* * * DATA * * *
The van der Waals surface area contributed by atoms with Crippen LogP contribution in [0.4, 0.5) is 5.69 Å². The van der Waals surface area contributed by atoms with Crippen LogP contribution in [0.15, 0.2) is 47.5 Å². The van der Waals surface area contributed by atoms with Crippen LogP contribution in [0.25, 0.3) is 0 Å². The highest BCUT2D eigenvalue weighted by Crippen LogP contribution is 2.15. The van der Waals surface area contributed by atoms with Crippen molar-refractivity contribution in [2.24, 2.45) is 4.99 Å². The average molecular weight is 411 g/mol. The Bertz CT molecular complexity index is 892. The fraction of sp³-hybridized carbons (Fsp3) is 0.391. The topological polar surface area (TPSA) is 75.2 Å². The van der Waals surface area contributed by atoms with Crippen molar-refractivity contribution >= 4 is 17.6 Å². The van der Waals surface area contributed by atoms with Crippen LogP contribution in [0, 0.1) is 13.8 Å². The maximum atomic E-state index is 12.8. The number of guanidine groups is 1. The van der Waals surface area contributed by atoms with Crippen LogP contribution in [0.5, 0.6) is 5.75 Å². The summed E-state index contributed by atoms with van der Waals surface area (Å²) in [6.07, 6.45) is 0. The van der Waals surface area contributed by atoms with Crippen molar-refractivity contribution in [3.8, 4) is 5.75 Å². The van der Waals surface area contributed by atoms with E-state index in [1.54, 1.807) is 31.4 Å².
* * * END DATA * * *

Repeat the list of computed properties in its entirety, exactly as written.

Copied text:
The van der Waals surface area contributed by atoms with Crippen LogP contribution in [0.4, 0.5) is 5.69 Å². The van der Waals surface area contributed by atoms with Crippen LogP contribution in [0.15, 0.2) is 47.5 Å². The van der Waals surface area contributed by atoms with Crippen LogP contribution in [0.25, 0.3) is 0 Å². The highest BCUT2D eigenvalue weighted by Crippen LogP contribution is 2.15. The van der Waals surface area contributed by atoms with Crippen molar-refractivity contribution in [2.24, 2.45) is 4.99 Å². The average molecular weight is 411 g/mol. The Bertz CT molecular complexity index is 892. The fraction of sp³-hybridized carbons (Fsp3) is 0.391. The topological polar surface area (TPSA) is 75.2 Å². The van der Waals surface area contributed by atoms with Crippen molar-refractivity contribution >= 4 is 17.6 Å². The van der Waals surface area contributed by atoms with Crippen LogP contribution in [0, 0.1) is 13.8 Å². The maximum atomic E-state index is 12.8. The number of guanidine groups is 1. The van der Waals surface area contributed by atoms with Crippen LogP contribution in [0.5, 0.6) is 5.75 Å². The summed E-state index contributed by atoms with van der Waals surface area (Å²) in [6.07, 6.45) is 0. The van der Waals surface area contributed by atoms with Crippen molar-refractivity contribution in [3.8, 4) is 5.75 Å². The van der Waals surface area contributed by atoms with E-state index in [1.54, 1.807) is 31.4 Å².